The Vikingo in Socorro

From earlier in the month:

We have been steaming from the flat Sea of Cortez into a choppier sea where it changes to the Pacific. Getting closer to San Benedicto we could see that it would be do-able to have at least one dive at the Boiler. The seas and the animal life made us do the whole day at the Boiler…

Visibility of an easy 100ft of blue water and a couple of dolphins were sitting vertical, getting cleaned by the Clarion Angelfish but they didn’t get too close to us this time, but the mantas did! We are still trying to ID them but I estimate we had around 10 different mantas around us throughout the day, staying with the divers through the whole 3 dives. We left them a couple of times to go deeper and check out the sharks and got to see a few big Galapagos sharks and juvenile, as well as half grown Silvertips. In between the dives there were mantas going around the Nautilus UnderSea and some of the real eager divers went snorkelling with them. From a manta dive perspective, it can’t get much better then what we had today. It was a good day today!

–DM Sten “the Vikingo”

So back to the Rock… Roca Partida. We have our sister vessel here as the only company, the Nautilus Belle Amie. It was a beautiful meeting for me to see some dear friends that I have been diving with for more than 15 years. Lots of hugs and kisses were exchanged. I have met them many times on the Nautilus boats, as well as in Cocos, Malpelo, British Colombia, and in the Sea of Cortez. It was nice to meet again, but we don’t want to meet underwater, so we keep an hour away from each other on the Rock.

We went in the water first and on the current side, there were a lot of Galapagos sharks. It is quite typical when diving on this small rock that divers drop in the beginning and want to swim around and look for more around the next corner. As a guide I tag around behind my divers..;) In general, that is a bit of a waste of air and time. What my group noticed is that it is better to find a “hot spot” and let the life come to you, less motion in the water, slower breathing and placing yourself up current around where the creole fish are schooling will give a better result. We did this on the other 3 dives and are saw Galapagos, Silvertips & Duskys coming in. Lots of tunas were out today, from 15 pounders to some big monsters up to 400 pounds! All yellow fins!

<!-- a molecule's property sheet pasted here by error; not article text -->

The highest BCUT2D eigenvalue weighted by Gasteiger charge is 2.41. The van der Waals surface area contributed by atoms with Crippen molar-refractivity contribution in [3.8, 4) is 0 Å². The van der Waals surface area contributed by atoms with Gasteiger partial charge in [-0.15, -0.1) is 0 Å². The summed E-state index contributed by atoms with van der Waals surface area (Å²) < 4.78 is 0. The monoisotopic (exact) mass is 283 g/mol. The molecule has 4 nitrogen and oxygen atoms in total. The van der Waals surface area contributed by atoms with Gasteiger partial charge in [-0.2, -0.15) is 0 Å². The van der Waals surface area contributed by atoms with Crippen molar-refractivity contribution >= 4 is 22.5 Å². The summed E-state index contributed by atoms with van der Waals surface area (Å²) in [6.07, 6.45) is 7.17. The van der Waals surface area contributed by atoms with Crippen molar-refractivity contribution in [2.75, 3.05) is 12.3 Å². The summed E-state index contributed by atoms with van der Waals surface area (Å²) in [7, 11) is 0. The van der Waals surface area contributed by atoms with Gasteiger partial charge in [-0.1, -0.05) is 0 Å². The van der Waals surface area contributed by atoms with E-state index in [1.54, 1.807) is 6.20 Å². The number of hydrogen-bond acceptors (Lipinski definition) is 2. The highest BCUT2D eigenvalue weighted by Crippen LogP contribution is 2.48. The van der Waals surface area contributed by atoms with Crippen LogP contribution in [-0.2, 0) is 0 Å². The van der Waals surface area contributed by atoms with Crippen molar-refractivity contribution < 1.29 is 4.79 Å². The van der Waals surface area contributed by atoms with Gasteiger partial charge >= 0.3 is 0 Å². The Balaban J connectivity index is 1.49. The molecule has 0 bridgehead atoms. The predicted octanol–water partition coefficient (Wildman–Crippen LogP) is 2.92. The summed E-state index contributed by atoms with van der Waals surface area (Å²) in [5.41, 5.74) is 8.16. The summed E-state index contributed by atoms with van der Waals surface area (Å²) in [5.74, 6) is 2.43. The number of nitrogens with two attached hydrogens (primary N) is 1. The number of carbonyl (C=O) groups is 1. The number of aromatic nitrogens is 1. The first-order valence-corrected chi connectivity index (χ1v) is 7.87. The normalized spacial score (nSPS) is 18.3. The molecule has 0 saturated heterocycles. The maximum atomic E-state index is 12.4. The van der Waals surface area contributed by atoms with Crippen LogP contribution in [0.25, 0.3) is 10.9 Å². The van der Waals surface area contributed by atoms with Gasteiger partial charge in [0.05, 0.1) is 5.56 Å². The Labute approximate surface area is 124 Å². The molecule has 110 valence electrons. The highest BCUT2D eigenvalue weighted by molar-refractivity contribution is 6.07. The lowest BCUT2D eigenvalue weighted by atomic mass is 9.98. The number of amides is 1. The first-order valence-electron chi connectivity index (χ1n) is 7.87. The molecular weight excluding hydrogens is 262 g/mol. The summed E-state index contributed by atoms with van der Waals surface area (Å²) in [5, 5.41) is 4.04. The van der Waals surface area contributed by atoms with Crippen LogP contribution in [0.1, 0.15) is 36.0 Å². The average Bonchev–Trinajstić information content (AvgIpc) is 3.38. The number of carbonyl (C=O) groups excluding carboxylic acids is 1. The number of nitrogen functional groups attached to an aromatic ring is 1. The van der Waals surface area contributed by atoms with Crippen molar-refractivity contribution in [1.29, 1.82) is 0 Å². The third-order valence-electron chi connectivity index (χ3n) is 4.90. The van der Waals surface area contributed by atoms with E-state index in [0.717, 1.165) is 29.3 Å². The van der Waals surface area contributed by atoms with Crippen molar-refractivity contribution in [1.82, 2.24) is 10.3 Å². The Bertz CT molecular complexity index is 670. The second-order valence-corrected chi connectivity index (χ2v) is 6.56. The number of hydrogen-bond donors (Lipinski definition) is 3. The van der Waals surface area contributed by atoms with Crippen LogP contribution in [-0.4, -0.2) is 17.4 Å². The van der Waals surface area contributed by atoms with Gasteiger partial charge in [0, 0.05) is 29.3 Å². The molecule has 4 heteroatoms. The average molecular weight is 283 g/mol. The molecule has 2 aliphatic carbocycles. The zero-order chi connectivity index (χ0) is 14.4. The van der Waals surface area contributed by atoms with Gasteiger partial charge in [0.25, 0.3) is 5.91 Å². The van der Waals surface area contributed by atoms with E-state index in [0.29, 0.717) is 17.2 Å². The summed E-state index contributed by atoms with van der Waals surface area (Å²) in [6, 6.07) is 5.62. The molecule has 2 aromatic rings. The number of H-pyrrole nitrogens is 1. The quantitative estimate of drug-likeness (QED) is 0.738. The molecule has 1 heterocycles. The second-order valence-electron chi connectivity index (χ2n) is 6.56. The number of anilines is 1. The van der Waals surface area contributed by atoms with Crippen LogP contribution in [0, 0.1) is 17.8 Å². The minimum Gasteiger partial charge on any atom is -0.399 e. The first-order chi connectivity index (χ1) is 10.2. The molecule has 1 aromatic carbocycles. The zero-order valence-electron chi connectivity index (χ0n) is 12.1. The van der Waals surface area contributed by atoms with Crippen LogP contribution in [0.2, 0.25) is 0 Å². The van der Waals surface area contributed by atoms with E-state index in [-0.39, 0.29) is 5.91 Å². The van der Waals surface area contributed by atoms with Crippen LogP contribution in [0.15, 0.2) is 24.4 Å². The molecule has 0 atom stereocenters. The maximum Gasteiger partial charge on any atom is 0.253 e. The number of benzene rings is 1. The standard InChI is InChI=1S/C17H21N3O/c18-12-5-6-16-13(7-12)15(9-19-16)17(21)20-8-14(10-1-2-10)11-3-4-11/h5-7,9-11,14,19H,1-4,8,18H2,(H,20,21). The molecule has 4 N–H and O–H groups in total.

Bonitos in the thousands are schooling and are slowly followed by silky sharks. On the rock we watched whitetip sharks trying to press themselves into to a crack where a bleeding creole fish is hiding. The white tips are actually biting on the rocks and two moray eels that are slender enough to get the creole fish are waiting there but don’t dare to get close enough. Normally whitetips don’t go for the moray eels, but you never know!

It has been a good day. We have decided to stay for one day more. We are carefully following the weather forecast. There are some waves and a bit of wind.

–DM Sten “the Vikingo”

The moment after back rolling of the skiff into the water of Roca Partida there was what I first thought was a mobula because it was so small, maybe max 2 meters. When the water cleared up a bit more from our bubbles we could see it was a baby chevron manta! That is about the smallest I have seen here on the islands. The ocean floor around Roca Partida is around 3000-close 4000 meters deep, and there is a theory that the mantas give birth on deep water away from predators like sharks. For sure if it must have been born here, close to the island as it lives and is already 1.5 (almost 2) metres. It wouldn’t have taken long for the predators to come around if it was born elsewhere.

The water was a bit chilly on the rock, around 72˚F (about 22˚C). We had a lot of Galapagos and silvertips this time. The weather has started to calm down and it is really decent today. Yesterday in Socorro we had, for the first time of the year, an unusual big southern swell that messed up the visibility quiet a bit. We dove into the deeper water to get out of the “fog.”

–DM Sten “the Vikingo”

By Nautilus Crew

Recent blogs and dive reports from the crew onboard the Nautilus Liveaboard's vessels.

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